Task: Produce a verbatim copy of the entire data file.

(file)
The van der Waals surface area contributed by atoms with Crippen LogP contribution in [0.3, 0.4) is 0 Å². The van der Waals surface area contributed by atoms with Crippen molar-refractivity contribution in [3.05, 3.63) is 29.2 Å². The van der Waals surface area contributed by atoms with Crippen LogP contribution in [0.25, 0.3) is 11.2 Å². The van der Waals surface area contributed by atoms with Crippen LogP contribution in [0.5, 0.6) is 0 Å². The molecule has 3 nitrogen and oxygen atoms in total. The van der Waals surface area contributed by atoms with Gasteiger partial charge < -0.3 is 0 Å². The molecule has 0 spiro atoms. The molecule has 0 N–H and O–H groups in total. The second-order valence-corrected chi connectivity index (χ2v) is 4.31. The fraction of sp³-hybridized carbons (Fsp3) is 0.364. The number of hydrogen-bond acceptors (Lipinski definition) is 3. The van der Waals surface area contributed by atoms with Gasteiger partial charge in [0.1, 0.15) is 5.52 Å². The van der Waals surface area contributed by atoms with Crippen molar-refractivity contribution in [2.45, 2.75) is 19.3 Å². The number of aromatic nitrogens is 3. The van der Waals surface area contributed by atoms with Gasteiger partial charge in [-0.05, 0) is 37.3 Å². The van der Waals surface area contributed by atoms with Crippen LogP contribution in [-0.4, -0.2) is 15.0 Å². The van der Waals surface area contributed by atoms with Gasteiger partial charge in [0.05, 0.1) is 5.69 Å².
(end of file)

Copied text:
The van der Waals surface area contributed by atoms with Crippen LogP contribution in [0.3, 0.4) is 0 Å². The van der Waals surface area contributed by atoms with Crippen molar-refractivity contribution in [3.05, 3.63) is 29.2 Å². The van der Waals surface area contributed by atoms with Crippen LogP contribution in [0.25, 0.3) is 11.2 Å². The van der Waals surface area contributed by atoms with Crippen LogP contribution in [0.5, 0.6) is 0 Å². The molecule has 3 nitrogen and oxygen atoms in total. The van der Waals surface area contributed by atoms with Gasteiger partial charge < -0.3 is 0 Å². The molecule has 0 spiro atoms. The molecule has 0 N–H and O–H groups in total. The second-order valence-corrected chi connectivity index (χ2v) is 4.31. The fraction of sp³-hybridized carbons (Fsp3) is 0.364. The number of hydrogen-bond acceptors (Lipinski definition) is 3. The van der Waals surface area contributed by atoms with Gasteiger partial charge in [0.1, 0.15) is 5.52 Å². The van der Waals surface area contributed by atoms with Crippen molar-refractivity contribution in [2.45, 2.75) is 19.3 Å². The number of aromatic nitrogens is 3. The van der Waals surface area contributed by atoms with Gasteiger partial charge in [-0.05, 0) is 37.3 Å². The van der Waals surface area contributed by atoms with Crippen LogP contribution in [-0.4, -0.2) is 15.0 Å². The van der Waals surface area contributed by atoms with Gasteiger partial charge in [0.05, 0.1) is 5.69 Å².